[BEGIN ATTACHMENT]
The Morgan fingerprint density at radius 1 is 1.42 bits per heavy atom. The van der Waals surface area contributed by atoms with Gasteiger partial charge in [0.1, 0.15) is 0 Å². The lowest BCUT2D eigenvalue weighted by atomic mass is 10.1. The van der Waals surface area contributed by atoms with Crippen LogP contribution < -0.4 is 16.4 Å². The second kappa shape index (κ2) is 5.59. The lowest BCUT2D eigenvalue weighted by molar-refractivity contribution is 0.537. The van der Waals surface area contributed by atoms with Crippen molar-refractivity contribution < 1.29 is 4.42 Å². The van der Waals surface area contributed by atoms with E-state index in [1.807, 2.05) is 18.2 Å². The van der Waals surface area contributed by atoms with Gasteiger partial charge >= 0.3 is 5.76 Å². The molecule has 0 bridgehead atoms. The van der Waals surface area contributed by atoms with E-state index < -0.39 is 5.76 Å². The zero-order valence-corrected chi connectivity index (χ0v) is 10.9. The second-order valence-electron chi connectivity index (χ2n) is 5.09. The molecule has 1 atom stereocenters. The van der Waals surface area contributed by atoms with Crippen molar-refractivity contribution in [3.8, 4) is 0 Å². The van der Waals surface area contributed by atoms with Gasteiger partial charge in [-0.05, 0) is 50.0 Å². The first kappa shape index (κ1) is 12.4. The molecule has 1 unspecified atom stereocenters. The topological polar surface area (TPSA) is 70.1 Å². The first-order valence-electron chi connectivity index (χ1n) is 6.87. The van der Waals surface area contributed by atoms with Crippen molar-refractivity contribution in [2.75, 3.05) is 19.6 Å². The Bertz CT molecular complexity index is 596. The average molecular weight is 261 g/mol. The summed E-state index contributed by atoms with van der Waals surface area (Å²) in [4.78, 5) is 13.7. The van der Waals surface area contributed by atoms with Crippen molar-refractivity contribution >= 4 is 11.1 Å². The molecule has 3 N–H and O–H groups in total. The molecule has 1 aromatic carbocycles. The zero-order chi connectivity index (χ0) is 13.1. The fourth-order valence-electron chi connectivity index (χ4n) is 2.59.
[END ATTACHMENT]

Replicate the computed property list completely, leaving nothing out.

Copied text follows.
The Morgan fingerprint density at radius 1 is 1.42 bits per heavy atom. The van der Waals surface area contributed by atoms with Gasteiger partial charge in [0.1, 0.15) is 0 Å². The lowest BCUT2D eigenvalue weighted by atomic mass is 10.1. The van der Waals surface area contributed by atoms with Crippen LogP contribution < -0.4 is 16.4 Å². The second kappa shape index (κ2) is 5.59. The lowest BCUT2D eigenvalue weighted by molar-refractivity contribution is 0.537. The van der Waals surface area contributed by atoms with Crippen molar-refractivity contribution < 1.29 is 4.42 Å². The van der Waals surface area contributed by atoms with E-state index in [1.807, 2.05) is 18.2 Å². The van der Waals surface area contributed by atoms with Gasteiger partial charge >= 0.3 is 5.76 Å². The molecule has 0 bridgehead atoms. The van der Waals surface area contributed by atoms with E-state index < -0.39 is 5.76 Å². The zero-order valence-corrected chi connectivity index (χ0v) is 10.9. The second-order valence-electron chi connectivity index (χ2n) is 5.09. The molecule has 1 atom stereocenters. The van der Waals surface area contributed by atoms with Crippen molar-refractivity contribution in [3.8, 4) is 0 Å². The van der Waals surface area contributed by atoms with Gasteiger partial charge in [-0.05, 0) is 50.0 Å². The first kappa shape index (κ1) is 12.4. The molecule has 1 unspecified atom stereocenters. The topological polar surface area (TPSA) is 70.1 Å². The first-order valence-electron chi connectivity index (χ1n) is 6.87. The van der Waals surface area contributed by atoms with Crippen molar-refractivity contribution in [2.75, 3.05) is 19.6 Å². The Bertz CT molecular complexity index is 596. The average molecular weight is 261 g/mol. The summed E-state index contributed by atoms with van der Waals surface area (Å²) in [4.78, 5) is 13.7. The van der Waals surface area contributed by atoms with Crippen molar-refractivity contribution >= 4 is 11.1 Å². The molecule has 3 N–H and O–H groups in total. The molecule has 1 aromatic carbocycles. The zero-order chi connectivity index (χ0) is 13.1. The fourth-order valence-electron chi connectivity index (χ4n) is 2.59.